|Davidson Enjoys a Spring Full of Fulbrights!
May 09, 2011
By Kelly Beggs
A record-breaking four members of the Class of 2011 have received prestigious Fulbright Fellowships to study and teach in diverse international locales after graduation .
The Fulbright Fellowship
Fulbright student grants are bestowed upon undergraduate and graduate students for study, teaching, and research abroad. Sponsored by the U.S. Department of State, the program's intention is to "increase mutual understanding between the people of the United States and the people of other countries."
Pallavi Penumetcha '11
| Pallavi Penumetcha '11
Pallavi Penumetcha is one of two Davidson seniors who will spend a year abroad for study and research on a full grant. The other is Mary Gearing ‘11 (For information on Gearing's Fulbright grant, click here). Penumetcha will go to Gaborone, Botswana, to do research for the Botswana Harvard AIDS Institute Partnership.
The Atlanta native has scientific experience specific to Africa from spending a semester of her junior year studying ecology in Kenya. However, her Fulbright will allow her to do research closer to her academic specialty. "When I went abroad with the School for Field Studies, that was large-scale biology. I wanted to go back to Africa, but to study something molecular," she said.
Her research at Davidson has focused on small biology, and her senior thesis concerned in-depth computational biology. Following her Fulbright year, she plans to go to graduate school to get a Ph. D. in molecular biology.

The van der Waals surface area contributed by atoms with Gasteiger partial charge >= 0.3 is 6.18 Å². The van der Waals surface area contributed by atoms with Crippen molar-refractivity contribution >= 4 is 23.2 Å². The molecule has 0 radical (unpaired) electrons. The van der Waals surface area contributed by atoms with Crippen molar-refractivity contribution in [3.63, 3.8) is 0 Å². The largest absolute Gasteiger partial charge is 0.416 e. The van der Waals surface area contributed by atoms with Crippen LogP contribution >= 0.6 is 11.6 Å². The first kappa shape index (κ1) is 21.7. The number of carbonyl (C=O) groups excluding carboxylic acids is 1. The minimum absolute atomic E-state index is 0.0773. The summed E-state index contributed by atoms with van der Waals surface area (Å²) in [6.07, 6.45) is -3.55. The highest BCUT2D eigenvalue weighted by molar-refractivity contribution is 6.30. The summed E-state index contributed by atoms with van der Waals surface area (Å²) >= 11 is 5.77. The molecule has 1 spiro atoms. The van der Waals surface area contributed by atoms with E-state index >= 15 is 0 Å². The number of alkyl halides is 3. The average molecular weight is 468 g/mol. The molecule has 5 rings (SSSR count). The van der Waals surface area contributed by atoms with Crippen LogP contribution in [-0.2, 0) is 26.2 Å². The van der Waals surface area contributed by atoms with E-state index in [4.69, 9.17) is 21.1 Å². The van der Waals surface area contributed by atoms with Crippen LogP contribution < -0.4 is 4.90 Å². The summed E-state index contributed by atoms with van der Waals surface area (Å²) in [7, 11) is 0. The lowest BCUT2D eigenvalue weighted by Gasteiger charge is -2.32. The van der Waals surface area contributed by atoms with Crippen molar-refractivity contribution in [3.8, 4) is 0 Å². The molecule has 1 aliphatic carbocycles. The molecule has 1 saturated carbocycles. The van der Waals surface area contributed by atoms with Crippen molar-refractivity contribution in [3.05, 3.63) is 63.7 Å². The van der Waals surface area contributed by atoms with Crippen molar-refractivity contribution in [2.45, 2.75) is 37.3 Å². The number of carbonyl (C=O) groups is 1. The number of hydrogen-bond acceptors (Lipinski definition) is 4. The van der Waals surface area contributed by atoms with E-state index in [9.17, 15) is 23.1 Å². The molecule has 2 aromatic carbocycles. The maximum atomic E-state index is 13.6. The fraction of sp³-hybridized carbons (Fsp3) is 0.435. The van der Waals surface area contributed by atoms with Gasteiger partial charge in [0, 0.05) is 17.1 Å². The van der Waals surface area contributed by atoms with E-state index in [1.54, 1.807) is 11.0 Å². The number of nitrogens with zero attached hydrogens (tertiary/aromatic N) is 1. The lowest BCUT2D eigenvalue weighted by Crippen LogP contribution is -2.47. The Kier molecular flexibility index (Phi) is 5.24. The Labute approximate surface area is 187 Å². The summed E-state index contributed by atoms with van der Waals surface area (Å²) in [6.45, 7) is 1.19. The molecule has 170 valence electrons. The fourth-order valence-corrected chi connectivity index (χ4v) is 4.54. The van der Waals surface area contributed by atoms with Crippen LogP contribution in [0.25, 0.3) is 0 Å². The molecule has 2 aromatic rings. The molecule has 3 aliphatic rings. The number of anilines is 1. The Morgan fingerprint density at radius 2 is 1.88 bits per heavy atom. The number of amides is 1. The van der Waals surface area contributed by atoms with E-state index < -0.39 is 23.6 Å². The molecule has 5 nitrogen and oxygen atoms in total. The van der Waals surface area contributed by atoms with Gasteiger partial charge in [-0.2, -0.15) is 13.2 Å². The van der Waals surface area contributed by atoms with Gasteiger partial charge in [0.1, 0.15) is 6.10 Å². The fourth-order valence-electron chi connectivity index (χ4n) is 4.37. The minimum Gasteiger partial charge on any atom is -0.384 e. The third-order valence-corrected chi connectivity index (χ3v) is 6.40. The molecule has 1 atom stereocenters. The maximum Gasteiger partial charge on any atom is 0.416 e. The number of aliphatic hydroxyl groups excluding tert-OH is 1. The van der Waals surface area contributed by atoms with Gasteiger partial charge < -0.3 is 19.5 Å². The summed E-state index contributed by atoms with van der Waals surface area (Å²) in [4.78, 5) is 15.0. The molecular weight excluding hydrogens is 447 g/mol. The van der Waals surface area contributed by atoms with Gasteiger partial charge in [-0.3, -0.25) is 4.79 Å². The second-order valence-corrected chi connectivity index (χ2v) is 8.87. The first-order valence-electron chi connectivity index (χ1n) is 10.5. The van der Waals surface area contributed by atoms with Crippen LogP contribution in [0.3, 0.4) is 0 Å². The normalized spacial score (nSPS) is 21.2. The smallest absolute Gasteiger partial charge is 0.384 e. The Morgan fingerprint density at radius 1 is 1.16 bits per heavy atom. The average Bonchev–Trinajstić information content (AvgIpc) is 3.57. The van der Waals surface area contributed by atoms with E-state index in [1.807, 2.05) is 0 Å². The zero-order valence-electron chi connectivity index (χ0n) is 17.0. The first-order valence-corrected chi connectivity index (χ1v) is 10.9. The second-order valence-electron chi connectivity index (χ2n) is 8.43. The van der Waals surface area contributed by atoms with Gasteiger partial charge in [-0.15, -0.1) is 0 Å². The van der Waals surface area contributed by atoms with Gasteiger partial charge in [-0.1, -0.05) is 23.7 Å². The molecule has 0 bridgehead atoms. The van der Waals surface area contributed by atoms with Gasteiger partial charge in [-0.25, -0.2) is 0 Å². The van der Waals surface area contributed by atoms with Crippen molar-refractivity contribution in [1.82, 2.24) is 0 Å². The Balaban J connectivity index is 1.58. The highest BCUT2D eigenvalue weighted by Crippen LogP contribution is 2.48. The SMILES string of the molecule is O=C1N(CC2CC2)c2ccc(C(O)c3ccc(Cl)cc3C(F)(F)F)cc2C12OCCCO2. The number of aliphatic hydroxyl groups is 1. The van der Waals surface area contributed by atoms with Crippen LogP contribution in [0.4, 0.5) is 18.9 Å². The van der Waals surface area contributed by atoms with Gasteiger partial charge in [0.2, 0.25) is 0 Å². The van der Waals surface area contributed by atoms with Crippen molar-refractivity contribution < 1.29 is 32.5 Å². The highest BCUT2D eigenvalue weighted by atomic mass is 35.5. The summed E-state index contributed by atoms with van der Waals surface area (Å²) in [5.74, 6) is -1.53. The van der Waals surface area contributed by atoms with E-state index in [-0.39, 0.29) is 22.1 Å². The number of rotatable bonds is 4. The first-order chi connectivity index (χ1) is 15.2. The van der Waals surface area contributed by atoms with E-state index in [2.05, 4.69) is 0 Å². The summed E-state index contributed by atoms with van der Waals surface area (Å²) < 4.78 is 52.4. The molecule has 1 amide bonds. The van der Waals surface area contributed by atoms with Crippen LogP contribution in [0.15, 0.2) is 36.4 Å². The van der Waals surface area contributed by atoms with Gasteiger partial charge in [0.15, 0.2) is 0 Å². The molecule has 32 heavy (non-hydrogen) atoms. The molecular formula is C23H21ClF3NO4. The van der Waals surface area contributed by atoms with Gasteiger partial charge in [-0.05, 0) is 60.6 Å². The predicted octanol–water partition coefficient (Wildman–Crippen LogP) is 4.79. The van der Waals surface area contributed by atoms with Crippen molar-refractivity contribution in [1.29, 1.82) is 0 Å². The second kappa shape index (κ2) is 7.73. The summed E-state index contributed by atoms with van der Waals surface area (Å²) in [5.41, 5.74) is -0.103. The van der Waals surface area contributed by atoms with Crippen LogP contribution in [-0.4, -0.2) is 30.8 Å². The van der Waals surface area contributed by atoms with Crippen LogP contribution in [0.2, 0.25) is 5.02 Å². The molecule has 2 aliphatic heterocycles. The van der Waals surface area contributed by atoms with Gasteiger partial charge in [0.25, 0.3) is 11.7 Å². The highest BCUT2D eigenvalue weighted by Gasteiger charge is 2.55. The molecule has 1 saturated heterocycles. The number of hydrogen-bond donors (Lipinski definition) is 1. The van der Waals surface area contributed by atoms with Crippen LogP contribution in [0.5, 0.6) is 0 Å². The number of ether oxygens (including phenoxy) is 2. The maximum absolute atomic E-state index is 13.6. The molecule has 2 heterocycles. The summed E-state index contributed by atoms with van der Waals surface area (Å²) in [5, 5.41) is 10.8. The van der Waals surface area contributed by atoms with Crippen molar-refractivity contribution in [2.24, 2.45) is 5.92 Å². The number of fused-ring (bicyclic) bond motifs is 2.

Penumetcha will be addressing the HIV/AIDS problem in an area severely affected by the disease. Botswana has the second highest rate of infection in the world. She explained, "I'll try to find a better way to screen for mutations in the integrase protein."
Integrase is an enzyme produced by HIV that enables its genetic material to be integrated into the DNA of the infected cell. Penumetcha said, "What I'm excited about is that I'll have 10 months to work on this single project."
In addition to her research, Penumetcha will work at the Botswana-Baylor Children's Clinical Center of Excellence, the largest pediatric HIV clinic in the world.
Maddie Koch '11
| Maddie Koch '11
Morocco's mixture of French, Modern Standard Arabic, Moroccan Colloquial Arabic, Berber and Tamil languages would seem daunting to some, but for a French major with a minor in Arabic, like Maddie Koch, Morocco is quite possibly the most attractive country in the world.
The country's diversity of language and culture compelled Koch to apply for the Fulbright English Teaching Assistantship. She said, "It's great for me because it's a mix of different languages. To have a conversation with one person in English, French, and Arabic, and for that to be completely normal, is fascinating."
Koch has first-hand knowledge of Morocco from spending the summer of 2009 studying abroad in Rabat, Morocco, on a Dean Rusk International Studies Program Grant. "It's such a different culture than the U.S. At first it was a big culture shock, but at the end of the program I didn't want to leave," she said. "Since then, every time I've had the chance to choose an academic topic, it has concerned Morocco."